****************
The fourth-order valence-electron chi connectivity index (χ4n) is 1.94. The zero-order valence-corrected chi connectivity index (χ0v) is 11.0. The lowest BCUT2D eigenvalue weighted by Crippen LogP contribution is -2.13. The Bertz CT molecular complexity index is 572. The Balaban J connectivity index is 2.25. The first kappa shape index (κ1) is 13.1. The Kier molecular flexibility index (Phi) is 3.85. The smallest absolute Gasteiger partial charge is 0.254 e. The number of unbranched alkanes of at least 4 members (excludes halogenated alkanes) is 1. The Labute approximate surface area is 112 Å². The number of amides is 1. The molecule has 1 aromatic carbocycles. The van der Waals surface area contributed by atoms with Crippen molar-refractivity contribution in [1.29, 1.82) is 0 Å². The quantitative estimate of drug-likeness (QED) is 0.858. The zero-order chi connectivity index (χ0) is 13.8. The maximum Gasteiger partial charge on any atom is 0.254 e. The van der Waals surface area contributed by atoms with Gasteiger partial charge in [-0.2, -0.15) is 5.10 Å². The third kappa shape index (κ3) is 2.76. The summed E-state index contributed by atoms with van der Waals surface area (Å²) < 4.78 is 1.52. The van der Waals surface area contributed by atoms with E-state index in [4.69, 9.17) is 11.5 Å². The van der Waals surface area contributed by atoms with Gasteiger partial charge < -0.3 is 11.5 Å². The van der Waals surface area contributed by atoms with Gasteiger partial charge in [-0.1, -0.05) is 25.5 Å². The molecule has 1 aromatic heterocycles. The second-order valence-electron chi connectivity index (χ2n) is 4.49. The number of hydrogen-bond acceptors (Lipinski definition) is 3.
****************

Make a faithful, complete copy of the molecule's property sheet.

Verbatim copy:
The fourth-order valence-electron chi connectivity index (χ4n) is 1.94. The zero-order valence-corrected chi connectivity index (χ0v) is 11.0. The lowest BCUT2D eigenvalue weighted by Crippen LogP contribution is -2.13. The Bertz CT molecular complexity index is 572. The Balaban J connectivity index is 2.25. The first kappa shape index (κ1) is 13.1. The Kier molecular flexibility index (Phi) is 3.85. The smallest absolute Gasteiger partial charge is 0.254 e. The number of unbranched alkanes of at least 4 members (excludes halogenated alkanes) is 1. The Labute approximate surface area is 112 Å². The number of amides is 1. The molecule has 1 aromatic carbocycles. The van der Waals surface area contributed by atoms with Crippen molar-refractivity contribution in [1.29, 1.82) is 0 Å². The quantitative estimate of drug-likeness (QED) is 0.858. The zero-order chi connectivity index (χ0) is 13.8. The maximum Gasteiger partial charge on any atom is 0.254 e. The van der Waals surface area contributed by atoms with Gasteiger partial charge in [-0.2, -0.15) is 5.10 Å². The third kappa shape index (κ3) is 2.76. The summed E-state index contributed by atoms with van der Waals surface area (Å²) < 4.78 is 1.52. The van der Waals surface area contributed by atoms with E-state index in [4.69, 9.17) is 11.5 Å². The van der Waals surface area contributed by atoms with Gasteiger partial charge < -0.3 is 11.5 Å². The van der Waals surface area contributed by atoms with Gasteiger partial charge in [-0.1, -0.05) is 25.5 Å². The molecule has 1 aromatic heterocycles. The second-order valence-electron chi connectivity index (χ2n) is 4.49. The number of hydrogen-bond acceptors (Lipinski definition) is 3.